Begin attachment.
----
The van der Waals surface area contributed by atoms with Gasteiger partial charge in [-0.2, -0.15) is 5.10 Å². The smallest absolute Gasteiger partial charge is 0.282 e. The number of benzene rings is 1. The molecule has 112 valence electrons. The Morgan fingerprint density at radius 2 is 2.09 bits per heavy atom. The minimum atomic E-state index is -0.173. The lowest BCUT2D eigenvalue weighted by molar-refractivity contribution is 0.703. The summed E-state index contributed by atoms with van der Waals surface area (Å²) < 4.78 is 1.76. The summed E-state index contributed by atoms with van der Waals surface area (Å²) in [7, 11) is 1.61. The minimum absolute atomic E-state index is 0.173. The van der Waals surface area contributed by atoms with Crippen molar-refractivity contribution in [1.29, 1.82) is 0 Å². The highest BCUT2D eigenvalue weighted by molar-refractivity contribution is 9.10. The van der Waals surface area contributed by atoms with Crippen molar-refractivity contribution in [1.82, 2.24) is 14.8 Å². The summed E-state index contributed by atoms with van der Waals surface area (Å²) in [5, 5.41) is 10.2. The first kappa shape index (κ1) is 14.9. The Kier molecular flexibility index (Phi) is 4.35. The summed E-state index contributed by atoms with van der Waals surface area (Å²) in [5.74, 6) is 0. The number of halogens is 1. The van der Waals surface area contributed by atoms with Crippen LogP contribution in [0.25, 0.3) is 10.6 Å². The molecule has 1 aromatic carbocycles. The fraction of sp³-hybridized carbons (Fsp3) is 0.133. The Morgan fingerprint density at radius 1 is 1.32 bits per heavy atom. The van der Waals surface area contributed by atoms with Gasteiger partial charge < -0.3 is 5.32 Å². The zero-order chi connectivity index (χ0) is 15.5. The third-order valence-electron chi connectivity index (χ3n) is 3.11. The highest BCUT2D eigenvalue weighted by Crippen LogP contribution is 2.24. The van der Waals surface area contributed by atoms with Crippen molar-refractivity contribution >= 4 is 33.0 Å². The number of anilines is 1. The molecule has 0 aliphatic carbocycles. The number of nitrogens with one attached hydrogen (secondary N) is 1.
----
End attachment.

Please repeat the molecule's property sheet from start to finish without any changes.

The van der Waals surface area contributed by atoms with Gasteiger partial charge in [-0.2, -0.15) is 5.10 Å². The smallest absolute Gasteiger partial charge is 0.282 e. The number of benzene rings is 1. The molecule has 112 valence electrons. The Morgan fingerprint density at radius 2 is 2.09 bits per heavy atom. The minimum atomic E-state index is -0.173. The lowest BCUT2D eigenvalue weighted by molar-refractivity contribution is 0.703. The summed E-state index contributed by atoms with van der Waals surface area (Å²) < 4.78 is 1.76. The summed E-state index contributed by atoms with van der Waals surface area (Å²) in [7, 11) is 1.61. The minimum absolute atomic E-state index is 0.173. The van der Waals surface area contributed by atoms with Crippen molar-refractivity contribution in [1.29, 1.82) is 0 Å². The highest BCUT2D eigenvalue weighted by molar-refractivity contribution is 9.10. The van der Waals surface area contributed by atoms with Crippen molar-refractivity contribution in [1.82, 2.24) is 14.8 Å². The summed E-state index contributed by atoms with van der Waals surface area (Å²) in [5, 5.41) is 10.2. The first kappa shape index (κ1) is 14.9. The Kier molecular flexibility index (Phi) is 4.35. The summed E-state index contributed by atoms with van der Waals surface area (Å²) in [5.74, 6) is 0. The number of halogens is 1. The van der Waals surface area contributed by atoms with Crippen LogP contribution in [0.25, 0.3) is 10.6 Å². The molecule has 1 aromatic carbocycles. The fraction of sp³-hybridized carbons (Fsp3) is 0.133. The Morgan fingerprint density at radius 1 is 1.32 bits per heavy atom. The van der Waals surface area contributed by atoms with Gasteiger partial charge < -0.3 is 5.32 Å². The zero-order chi connectivity index (χ0) is 15.5. The third-order valence-electron chi connectivity index (χ3n) is 3.11. The highest BCUT2D eigenvalue weighted by Crippen LogP contribution is 2.24. The van der Waals surface area contributed by atoms with Crippen molar-refractivity contribution >= 4 is 33.0 Å². The number of anilines is 1. The molecule has 0 aliphatic carbocycles. The number of nitrogens with one attached hydrogen (secondary N) is 1.